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‘Give women right information…’


MAY 18, 1993


Give women right information…’


Florence Manguyu, from Kenya is a pediatrician in private practice and is also president-elect of the Kenya Medical Womens Association an NGO afficliated with the Medical Womens International Association, Excerpts form an interview:

What is the main objective of your organization?

Our main objective is to improve the health of women in the communities we live in.  Once a woman’s health and economic status improves and she is able to look after her children better, she will have fewer children.  People have got to recognize the fact that even the illiterate woman has got common sense.  We try to give women information that is vital to their health and well-being.

What are the chief problems that your organization faces in your outreach program?

The problem is that our services are fragmented.  We are not always able to reach a woman when she’s young and before she starts a family.  Women ask us “Where were you when we needed you?” because we are only able to reach them after they’ve already had 6 or 7 children.  Another problem is poverty.  When a woman and her children’s survival is at stake, family planning is not the main issue.

How can your work in Kenya be significant to other African nations?

We are involved in a big way in preparing the country for The First Regional Congress of the Medical Women’s International Association Near East and Africa Region 29 November-3 December 1993.  The conference will be held in Nairobi in Kenya and the theme is the health of women and safe motherhood.  We serve as the secretariat to develop the national program of action to improve women and children’s health.  This conference will bring people from several regions together to deal with women’s health and welfare including policy makers and health planners.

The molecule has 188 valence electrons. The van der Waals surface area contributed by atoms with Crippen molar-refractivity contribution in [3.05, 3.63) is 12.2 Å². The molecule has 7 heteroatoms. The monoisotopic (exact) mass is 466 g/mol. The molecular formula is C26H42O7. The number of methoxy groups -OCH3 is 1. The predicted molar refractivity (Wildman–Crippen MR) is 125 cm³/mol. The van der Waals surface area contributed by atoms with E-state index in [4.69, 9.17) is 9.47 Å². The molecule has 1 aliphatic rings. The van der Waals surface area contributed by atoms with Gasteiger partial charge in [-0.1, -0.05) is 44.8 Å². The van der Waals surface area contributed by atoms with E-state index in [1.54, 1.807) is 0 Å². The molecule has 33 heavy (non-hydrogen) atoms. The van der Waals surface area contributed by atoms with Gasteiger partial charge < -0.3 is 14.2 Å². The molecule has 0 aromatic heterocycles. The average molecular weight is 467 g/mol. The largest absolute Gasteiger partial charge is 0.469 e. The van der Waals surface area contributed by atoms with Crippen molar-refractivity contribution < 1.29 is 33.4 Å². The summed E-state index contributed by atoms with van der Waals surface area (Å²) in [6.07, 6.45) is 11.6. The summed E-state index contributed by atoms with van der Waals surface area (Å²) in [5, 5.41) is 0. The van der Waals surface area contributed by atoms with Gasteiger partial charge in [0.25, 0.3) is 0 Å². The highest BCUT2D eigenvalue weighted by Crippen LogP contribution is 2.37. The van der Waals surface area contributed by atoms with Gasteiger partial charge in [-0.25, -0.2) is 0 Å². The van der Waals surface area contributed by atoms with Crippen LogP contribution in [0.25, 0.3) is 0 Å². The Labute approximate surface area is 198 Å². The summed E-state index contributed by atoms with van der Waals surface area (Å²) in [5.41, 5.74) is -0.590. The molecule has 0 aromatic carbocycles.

What else do you need to achieve your objectives of reaching out to all women at the grassroots level?

We could achieve a lot if we had more resources like finances and technical support to implement our ideas and our action plan.  We need capacity building for our institutions and associations.  We have now created a greater awareness of women’s issues in this country.  We can send people out to give information and so we have been able to develop a human resource body, but we need more technically qualified people who would work on a voluntary basis.

Do you get adequate support from the government?

The work we do is complementary to the government’s work.  We work for the community and we need government’s support when we want to change laws.  So, although we don’t get financial support, the government facilitates our work and many of our members are government officials.

What does your organization hope to achieve at the International Conference for Population and Development?

The issues that are going to be discussed in the conference are human development issues.  These are issues which we have been involved with, like health, refugees, women and children’s welfare, homelessness.

To be able to have the opportunity to have an input into the conference is wonderful.  NGOs like us work at the grassroots level and we are in touch with the people, and this conference is about people.  After Cairo there will be need for implementation of the action plan, and NGOs are the implementers.  I also hope that the Cairo Conference, it is recognized that if we improve the status of women them family planning takes care of itself.